She said patients and primary care physicians need to be better educated about the risks, but seizures will remain “something we take care of after it happens.”

One reason, she noted, is that anti-seizure medications have drawbacks, including cost and adverse effects.

Seizures in the immediate aftermath of a stroke — within the first 7 days — are relatively common, Beghi noted, but less is known about those that occur later, the “unprovoked” seizures.

To help fill the gap, he and colleagues followed 714 consecutive patients with a first stroke in 32 European centers, looking at both incidence and risk factors.

The study population was not unusual — a slight preponderance of men, more than 70% of whom were 65 or older, and 80% of whom had had an ischemic stroke.

The researchers found that 38 patients had an acute seizure, 29 of them in the first day after their stroke, and the remaining nine in days two through seven.

On the other hand, 44 patients had an unprovoked seizure — 29 in the first year and 15 in the next year.

Those numbers yielded a cumulative time-dependent probability of seizure of 5% and 10% at 1 and 2 years, respectively, he said.

A multivariate analysis, Beghi said, found that three risk factors played a significant role in the risk of seizure — age, the location of the lesion, and the degree of disability left by the stroke:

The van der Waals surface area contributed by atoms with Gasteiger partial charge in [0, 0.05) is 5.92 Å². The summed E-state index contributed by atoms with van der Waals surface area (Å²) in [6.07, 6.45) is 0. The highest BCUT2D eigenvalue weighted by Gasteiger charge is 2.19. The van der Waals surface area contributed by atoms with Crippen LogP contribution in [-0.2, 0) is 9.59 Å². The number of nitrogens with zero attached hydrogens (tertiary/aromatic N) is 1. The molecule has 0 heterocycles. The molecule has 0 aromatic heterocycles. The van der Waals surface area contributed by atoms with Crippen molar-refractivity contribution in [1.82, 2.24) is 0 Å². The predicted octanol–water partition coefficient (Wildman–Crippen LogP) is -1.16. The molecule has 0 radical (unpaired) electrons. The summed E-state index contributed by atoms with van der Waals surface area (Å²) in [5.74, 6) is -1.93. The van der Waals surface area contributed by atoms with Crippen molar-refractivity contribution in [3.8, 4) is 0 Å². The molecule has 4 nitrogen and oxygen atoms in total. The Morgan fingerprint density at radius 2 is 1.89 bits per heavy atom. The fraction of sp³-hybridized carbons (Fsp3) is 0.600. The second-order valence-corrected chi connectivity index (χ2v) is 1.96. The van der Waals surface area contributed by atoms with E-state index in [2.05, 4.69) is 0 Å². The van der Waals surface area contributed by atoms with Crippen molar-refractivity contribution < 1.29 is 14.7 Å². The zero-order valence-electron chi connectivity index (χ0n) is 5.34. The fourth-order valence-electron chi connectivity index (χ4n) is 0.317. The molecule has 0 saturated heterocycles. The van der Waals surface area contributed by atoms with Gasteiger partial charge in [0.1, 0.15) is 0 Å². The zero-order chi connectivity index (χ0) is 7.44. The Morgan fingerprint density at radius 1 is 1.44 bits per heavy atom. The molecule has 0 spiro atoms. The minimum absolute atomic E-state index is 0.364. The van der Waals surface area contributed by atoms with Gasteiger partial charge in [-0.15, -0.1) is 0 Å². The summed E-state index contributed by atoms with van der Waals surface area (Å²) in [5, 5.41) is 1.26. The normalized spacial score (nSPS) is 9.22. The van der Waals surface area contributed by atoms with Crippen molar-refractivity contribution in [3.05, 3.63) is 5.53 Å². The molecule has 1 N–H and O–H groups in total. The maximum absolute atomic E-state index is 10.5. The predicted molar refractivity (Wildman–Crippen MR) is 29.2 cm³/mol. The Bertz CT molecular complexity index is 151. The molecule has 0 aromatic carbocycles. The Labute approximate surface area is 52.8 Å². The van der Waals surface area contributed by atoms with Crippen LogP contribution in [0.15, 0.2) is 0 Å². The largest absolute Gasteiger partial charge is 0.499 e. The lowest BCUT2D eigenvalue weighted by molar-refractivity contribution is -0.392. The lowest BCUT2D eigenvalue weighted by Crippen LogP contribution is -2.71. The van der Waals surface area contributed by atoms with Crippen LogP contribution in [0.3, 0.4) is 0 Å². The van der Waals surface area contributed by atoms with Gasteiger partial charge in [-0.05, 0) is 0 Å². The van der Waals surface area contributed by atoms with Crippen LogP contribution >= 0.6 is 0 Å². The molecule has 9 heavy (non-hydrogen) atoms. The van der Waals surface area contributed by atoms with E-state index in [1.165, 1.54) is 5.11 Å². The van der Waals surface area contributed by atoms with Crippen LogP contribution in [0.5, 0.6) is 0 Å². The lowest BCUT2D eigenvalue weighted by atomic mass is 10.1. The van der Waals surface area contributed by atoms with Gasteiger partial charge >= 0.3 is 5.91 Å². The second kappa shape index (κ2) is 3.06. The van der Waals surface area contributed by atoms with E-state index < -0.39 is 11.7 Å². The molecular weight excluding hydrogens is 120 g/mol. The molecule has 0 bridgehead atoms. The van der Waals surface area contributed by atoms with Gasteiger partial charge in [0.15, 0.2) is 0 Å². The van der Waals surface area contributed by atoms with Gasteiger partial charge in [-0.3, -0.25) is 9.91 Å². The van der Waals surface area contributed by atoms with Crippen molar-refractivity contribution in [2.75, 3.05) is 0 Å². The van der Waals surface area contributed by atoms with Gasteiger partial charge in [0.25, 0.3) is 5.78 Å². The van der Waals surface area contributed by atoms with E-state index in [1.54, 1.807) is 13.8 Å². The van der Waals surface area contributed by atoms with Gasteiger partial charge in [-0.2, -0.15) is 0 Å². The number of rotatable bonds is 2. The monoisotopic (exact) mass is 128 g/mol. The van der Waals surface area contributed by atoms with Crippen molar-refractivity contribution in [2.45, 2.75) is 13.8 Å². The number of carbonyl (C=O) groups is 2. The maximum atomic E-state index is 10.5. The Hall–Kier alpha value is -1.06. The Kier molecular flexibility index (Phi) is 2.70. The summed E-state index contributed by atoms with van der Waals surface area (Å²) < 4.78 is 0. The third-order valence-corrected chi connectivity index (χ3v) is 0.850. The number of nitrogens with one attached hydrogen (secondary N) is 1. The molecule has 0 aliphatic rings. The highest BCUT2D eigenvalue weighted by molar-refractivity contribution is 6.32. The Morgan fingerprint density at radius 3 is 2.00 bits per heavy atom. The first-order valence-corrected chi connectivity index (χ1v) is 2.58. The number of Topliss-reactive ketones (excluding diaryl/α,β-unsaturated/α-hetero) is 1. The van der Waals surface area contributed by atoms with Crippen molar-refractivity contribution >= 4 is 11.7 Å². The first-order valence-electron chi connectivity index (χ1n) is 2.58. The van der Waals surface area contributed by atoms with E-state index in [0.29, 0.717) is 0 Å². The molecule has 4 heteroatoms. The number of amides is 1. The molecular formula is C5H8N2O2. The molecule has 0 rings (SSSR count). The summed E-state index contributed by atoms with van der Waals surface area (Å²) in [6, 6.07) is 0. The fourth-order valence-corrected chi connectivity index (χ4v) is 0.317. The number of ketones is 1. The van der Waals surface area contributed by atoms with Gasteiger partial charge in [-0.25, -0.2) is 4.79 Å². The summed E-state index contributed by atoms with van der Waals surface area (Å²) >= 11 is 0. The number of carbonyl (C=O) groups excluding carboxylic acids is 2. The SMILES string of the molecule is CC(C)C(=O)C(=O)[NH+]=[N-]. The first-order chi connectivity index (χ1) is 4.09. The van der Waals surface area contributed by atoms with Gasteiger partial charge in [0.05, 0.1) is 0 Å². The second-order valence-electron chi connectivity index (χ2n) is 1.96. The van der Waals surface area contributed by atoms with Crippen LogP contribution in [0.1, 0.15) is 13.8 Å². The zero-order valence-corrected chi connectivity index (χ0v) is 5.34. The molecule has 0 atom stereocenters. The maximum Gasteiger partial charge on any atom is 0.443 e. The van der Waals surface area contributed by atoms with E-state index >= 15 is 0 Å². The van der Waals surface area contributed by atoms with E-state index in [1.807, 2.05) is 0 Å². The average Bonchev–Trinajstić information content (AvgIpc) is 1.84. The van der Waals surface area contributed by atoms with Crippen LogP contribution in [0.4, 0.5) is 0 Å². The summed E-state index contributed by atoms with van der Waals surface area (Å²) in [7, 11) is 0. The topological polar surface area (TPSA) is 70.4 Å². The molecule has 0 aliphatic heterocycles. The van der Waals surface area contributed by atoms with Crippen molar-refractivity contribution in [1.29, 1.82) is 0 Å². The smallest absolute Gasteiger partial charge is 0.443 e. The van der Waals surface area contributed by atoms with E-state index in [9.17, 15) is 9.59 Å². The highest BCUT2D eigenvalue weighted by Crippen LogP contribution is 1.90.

• Patients 80 or older had a hazard ratio for seizure of 2.01 (95% CI 1.08-3.75, P=0.028).
  • Patients with a cortical rather than a subcortical lesion had a hazard ratio for seizure of 2.48 (95% CI 1.30-4.74, P=0.005).
  • And those with moderately severe or severe disability on the modified Rankin scale had a hazard ratio for seizure of 3.66 (95% CI 1.80-7.46, P=0.0003).

Those risk factors applied only to ischemic stroke, he noted. For the minority of patients with hemorrhagic stroke or hemorrhage, the only risk factor that predicted seizure was cardiac embolism.

Beghi disclosed commercial relationships with GlaxoSmithKline, UCB Pharma, Viropharma, and Epilepsia.

Bushnell said she had no disclosures.

From the American Heart Association:

North American Correspondent for MedPage Today, is a three-time winner of the Science and Society Journalism Award of the Canadian Science Writers’ Association. After working for newspapers in several parts of Canada, he was the science writer for the Toronto Star before becoming a freelancer in 1994. His byline has appeared in New Scientist, Science, the Globe and Mail, United Press International, Toronto Life, Canadian Business, the Toronto Star, Marketing Computers, and many others. He is based in Toronto, and when not transforming dense science into compelling prose he can usually be found sailing.